Muslims in Britain and cosmopolitan cities throughout the West are increasingly choosing to express their identity and faith through dress, whether by wearing colourful headscarves, austere black garments or creative new forms of Islamic fashion. Why is dress such an important issue for Muslims? Why is it such a major topic of media interest and international concern? This timely and important book cuts through media stereotypes of Muslim appearances, providing intimate insights into what clothes mean to the people who design and wear them. It examines how different ideas of fashion, politics, faith, freedom, beauty, modesty and cultural diversity are articulated by young British Muslims as they seek out clothes which best express their identities, perspectives and concerns. It also explores the wider social and political effects of their clothing choices on the development of transnational cultural formations and multicultural urban spaces.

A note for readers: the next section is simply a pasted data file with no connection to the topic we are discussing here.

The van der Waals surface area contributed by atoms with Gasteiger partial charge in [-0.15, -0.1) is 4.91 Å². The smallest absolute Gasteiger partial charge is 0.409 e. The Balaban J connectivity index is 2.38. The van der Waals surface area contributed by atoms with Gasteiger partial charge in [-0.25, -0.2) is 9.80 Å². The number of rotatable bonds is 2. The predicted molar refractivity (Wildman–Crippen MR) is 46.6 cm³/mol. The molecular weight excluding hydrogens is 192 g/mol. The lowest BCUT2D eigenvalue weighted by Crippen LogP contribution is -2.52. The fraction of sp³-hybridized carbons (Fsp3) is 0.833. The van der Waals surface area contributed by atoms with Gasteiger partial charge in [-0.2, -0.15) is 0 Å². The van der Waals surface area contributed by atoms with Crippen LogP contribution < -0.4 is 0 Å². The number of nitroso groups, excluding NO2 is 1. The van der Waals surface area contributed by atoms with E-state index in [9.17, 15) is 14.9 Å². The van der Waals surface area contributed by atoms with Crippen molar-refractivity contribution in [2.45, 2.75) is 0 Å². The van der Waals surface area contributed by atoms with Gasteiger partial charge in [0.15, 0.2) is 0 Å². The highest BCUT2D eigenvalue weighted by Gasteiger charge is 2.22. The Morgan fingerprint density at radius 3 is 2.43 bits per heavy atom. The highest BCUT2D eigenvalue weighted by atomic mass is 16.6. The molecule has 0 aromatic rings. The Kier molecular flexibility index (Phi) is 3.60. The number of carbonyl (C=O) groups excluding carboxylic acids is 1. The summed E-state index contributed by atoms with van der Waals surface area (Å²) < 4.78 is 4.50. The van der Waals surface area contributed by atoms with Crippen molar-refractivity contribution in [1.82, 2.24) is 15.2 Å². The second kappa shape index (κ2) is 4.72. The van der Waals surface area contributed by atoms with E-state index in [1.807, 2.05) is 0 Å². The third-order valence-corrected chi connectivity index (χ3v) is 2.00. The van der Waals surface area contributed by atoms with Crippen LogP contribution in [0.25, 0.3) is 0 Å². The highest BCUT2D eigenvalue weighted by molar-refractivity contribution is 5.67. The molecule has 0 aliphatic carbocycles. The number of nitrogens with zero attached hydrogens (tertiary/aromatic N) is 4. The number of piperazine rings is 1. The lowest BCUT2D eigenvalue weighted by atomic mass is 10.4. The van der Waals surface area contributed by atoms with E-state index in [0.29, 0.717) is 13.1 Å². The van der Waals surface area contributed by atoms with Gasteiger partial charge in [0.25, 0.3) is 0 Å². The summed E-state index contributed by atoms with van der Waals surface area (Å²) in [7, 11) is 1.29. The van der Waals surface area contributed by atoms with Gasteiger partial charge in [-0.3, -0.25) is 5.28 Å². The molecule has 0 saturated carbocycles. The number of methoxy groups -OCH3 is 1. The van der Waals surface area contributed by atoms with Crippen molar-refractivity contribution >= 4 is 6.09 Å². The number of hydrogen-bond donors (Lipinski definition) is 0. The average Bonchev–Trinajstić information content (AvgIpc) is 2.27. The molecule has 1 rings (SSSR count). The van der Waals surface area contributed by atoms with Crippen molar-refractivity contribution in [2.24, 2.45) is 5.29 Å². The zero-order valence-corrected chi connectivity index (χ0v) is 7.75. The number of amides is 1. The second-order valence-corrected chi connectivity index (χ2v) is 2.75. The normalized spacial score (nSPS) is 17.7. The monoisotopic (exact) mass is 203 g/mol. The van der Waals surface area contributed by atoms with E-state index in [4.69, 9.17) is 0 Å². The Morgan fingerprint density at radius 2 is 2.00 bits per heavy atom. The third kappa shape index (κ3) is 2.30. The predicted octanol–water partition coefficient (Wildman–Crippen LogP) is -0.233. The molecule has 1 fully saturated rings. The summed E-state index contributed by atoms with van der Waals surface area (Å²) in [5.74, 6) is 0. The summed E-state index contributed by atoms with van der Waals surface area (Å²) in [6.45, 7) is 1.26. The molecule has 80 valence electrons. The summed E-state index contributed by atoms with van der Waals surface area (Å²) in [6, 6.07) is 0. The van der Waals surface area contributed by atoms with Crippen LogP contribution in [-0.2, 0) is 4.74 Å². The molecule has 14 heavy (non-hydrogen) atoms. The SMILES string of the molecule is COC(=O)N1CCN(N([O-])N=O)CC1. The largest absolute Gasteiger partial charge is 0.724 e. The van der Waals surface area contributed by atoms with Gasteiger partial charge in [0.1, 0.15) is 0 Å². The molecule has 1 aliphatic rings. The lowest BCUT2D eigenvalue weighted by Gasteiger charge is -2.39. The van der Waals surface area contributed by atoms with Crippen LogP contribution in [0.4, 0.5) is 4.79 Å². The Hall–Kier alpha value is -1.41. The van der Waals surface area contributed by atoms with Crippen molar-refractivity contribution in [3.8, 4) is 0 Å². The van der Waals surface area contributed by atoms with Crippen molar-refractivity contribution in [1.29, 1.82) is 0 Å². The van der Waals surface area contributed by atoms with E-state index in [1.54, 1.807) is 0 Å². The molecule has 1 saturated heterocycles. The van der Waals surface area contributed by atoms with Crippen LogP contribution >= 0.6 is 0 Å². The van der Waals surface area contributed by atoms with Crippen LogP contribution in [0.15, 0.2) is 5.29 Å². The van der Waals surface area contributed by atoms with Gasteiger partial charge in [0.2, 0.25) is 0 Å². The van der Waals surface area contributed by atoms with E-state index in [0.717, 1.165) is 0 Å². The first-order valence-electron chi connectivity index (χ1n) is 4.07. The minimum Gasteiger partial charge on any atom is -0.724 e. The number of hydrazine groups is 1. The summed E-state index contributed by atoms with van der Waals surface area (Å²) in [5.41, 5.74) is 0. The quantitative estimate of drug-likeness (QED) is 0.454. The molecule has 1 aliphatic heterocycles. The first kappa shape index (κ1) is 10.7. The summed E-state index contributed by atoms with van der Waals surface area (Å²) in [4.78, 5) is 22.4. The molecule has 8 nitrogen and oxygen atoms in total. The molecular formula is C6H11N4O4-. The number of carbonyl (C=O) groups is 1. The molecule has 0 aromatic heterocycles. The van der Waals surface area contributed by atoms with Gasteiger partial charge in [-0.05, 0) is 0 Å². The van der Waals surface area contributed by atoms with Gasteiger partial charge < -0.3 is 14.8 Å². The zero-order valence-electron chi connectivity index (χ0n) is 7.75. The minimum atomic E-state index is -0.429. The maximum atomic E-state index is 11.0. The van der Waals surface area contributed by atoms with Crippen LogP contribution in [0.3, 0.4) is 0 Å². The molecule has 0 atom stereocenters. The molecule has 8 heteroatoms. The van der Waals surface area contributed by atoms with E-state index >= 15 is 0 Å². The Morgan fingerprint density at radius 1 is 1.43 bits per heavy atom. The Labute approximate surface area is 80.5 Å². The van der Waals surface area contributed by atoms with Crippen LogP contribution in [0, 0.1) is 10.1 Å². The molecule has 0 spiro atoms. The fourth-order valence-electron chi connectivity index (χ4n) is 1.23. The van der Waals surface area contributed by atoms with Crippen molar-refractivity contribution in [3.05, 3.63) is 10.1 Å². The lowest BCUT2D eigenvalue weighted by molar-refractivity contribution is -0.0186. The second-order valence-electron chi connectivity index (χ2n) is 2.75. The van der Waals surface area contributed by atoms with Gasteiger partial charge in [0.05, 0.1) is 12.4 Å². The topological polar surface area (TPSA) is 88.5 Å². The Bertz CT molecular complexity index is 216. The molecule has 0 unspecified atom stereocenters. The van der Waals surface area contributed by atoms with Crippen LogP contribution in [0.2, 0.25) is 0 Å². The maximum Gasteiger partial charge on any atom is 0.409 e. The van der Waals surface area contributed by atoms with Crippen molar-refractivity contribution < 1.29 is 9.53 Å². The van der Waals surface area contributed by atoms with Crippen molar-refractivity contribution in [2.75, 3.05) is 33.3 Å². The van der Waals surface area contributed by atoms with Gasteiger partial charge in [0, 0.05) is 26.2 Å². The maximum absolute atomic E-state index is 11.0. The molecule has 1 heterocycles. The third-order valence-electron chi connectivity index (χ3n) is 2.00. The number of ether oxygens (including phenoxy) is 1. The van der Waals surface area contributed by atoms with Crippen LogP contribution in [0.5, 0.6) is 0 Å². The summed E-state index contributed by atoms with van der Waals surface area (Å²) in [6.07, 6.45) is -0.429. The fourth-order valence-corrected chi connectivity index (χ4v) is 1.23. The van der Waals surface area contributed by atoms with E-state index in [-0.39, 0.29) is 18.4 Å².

Based on contemporary ethnographic research, the book is an essential read for students and scholars of religion, sociology, cultural studies, anthropology and fashion as well as anyone interested in cultural diversity and the changing face of cosmopolitan cities throughout the world.
Emma Tarlo is Reader in Anthropology, Goldsmiths, University of London.
Introduction Biographies in dress: The Comedian, the Artist and the Activist London, Multiculturalism and Hijab Hybrid Hijabis: Impression Management through style Against Diversity: The Jilbab Controversy Covering Concerns: Passion, Piety and the Face veil Hijab online: the ethnography of a website Refashioning the Islamic in the West Afterword